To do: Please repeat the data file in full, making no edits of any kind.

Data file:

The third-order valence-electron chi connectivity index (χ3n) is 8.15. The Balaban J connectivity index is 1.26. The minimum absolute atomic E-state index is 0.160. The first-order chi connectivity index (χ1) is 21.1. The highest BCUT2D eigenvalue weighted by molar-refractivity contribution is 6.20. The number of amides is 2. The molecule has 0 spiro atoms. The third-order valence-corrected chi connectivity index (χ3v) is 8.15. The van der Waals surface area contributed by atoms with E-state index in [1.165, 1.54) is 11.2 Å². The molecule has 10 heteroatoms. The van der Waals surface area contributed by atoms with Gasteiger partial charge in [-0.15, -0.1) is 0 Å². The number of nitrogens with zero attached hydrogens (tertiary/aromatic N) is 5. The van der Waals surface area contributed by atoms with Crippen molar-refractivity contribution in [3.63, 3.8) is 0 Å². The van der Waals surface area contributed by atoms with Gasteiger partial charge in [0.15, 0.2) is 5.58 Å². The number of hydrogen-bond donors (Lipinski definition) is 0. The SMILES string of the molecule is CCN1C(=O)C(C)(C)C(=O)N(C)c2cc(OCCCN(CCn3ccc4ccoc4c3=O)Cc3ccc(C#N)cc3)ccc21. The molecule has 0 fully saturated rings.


The third-order valence-electron chi connectivity index (χ3n) is 8.15. The Balaban J connectivity index is 1.26. The minimum absolute atomic E-state index is 0.160. The first-order chi connectivity index (χ1) is 21.1. The highest BCUT2D eigenvalue weighted by molar-refractivity contribution is 6.20. The number of amides is 2. The molecule has 0 spiro atoms. The third-order valence-corrected chi connectivity index (χ3v) is 8.15. The van der Waals surface area contributed by atoms with E-state index in [1.165, 1.54) is 11.2 Å². The molecule has 10 heteroatoms. The van der Waals surface area contributed by atoms with Gasteiger partial charge in [-0.15, -0.1) is 0 Å². The number of nitrogens with zero attached hydrogens (tertiary/aromatic N) is 5. The van der Waals surface area contributed by atoms with Crippen molar-refractivity contribution in [3.63, 3.8) is 0 Å². The van der Waals surface area contributed by atoms with Gasteiger partial charge in [0.15, 0.2) is 5.58 Å². The number of hydrogen-bond donors (Lipinski definition) is 0. The SMILES string of the molecule is CCN1C(=O)C(C)(C)C(=O)N(C)c2cc(OCCCN(CCn3ccc4ccoc4c3=O)Cc3ccc(C#N)cc3)ccc21. The molecule has 0 fully saturated rings.